I tried a different approach with this release. I tried to stay away from things I normally do and give something else a try – like the way I build drums and using an extra silly amount of layers. I recorded a fair amount of analogue sounds from synths and samples, then spent hours manipulating, warping and chopping things until I was happy. I took on a hip-hop approach with some tracks, recording vinyl and flipping, chopping and layering beats and bass over the top. I wanted to give everything a tape feel and tried not to get too worried about how clean things were.

Speaking of hip-hop, there’s a definite influence in the sounds of your recent output. Are you a big fan?

Yeah I’m a huge hip-hop fan – that’s what I started with when I was about 12 years old. I think the first live show I ever went to was the Beastie Boys when I was maybe 13. I kept saying all night that I could smell something funny and fruity! It’s always been an influence on my music in some way, through the way the drums are constructed, to inspiring lyrics. The hip-hop scene in Japan is really, really strong too, so that reminds me how much I love it.

Which Japanese artists are you feeling? Any tips?

Ah there are so many, off the top of my head: Daisuke Tanabe, RLP, sauce81, Quarta330, Emufucka, Go-Quailia, Punpee. I could go on but I recommend checking out labels like Jazzy Sport, Summit, Maltine, Bunkai Kei and Day Tripper.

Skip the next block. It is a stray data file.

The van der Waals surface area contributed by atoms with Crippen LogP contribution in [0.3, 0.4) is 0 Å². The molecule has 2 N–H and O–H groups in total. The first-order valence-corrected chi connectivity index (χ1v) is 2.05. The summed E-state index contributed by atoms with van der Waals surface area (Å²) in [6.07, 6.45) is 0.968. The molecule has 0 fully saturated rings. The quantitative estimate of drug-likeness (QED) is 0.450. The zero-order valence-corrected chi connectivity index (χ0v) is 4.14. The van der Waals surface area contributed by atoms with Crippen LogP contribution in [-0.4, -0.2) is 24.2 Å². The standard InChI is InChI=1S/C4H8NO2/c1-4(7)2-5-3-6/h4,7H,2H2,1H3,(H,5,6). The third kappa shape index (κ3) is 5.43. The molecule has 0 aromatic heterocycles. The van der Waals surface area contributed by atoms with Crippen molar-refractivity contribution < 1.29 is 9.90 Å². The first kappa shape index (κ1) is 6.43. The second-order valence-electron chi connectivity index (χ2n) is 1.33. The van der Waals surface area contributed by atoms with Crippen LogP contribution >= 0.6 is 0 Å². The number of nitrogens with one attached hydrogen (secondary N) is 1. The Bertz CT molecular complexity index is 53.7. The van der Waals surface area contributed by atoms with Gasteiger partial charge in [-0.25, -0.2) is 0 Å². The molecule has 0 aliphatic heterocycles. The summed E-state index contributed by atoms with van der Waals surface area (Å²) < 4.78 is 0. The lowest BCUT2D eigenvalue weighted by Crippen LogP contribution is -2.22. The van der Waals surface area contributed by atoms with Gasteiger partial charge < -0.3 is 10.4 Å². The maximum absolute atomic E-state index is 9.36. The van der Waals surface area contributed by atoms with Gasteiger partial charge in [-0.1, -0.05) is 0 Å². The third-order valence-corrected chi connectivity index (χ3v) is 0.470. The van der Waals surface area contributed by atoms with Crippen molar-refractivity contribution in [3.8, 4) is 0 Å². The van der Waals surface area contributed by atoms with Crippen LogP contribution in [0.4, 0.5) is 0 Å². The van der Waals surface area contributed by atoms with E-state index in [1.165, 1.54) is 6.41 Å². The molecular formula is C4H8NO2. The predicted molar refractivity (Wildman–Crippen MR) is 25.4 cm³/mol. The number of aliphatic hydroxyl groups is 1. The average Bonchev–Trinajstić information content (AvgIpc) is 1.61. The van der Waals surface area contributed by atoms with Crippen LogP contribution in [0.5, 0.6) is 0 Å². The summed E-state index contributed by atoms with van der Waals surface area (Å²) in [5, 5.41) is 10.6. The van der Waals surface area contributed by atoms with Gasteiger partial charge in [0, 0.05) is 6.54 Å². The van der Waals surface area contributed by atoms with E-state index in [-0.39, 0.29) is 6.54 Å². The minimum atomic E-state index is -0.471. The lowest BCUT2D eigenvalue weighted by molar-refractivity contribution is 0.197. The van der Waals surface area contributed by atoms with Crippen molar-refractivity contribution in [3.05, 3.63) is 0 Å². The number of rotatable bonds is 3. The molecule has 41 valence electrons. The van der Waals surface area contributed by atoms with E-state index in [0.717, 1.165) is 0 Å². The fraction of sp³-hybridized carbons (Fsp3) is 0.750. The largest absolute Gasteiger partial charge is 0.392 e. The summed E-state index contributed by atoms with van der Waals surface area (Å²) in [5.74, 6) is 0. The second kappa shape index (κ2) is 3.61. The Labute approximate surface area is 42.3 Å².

Tell us a bit about the remix you’ve given us to stream.

The remix is for Japanese producer Emufucka’s release on Loveless Records, coming at the end of March. Pretty different one for myself as the original is cosmic-esque but still quite hard. I wanted to take it a bit more into a 8-bit era style space thing but keep it driving and something I could play a bit later on in the night. I’ve been a fan of Emufucka’s music for a while now – definately someone not to sleep on.

What does the rest of 2013 hold for Submerse? Any plans to return to the UK?

I’ll be in Japan until mid-summer working on my next release for Apollo Records, playing more shows and eating sashimi. I’m playing at SonarSound Tokyo in April and have a few other things in the pipeline while I’m here. Then moving back to the UK around August time to play as many shows as I possibly can and catch up on 18 months of no Nandos.

Ed Oliver

‘Algorithms and Ghosts’ is released March 15th on Project: Mooncircle, available to buy digitally here, and pre-order the limited 12″ vinyl here.

Submerse’s remix of Emufucka – Xanadu is released March 28th on Loveless Records.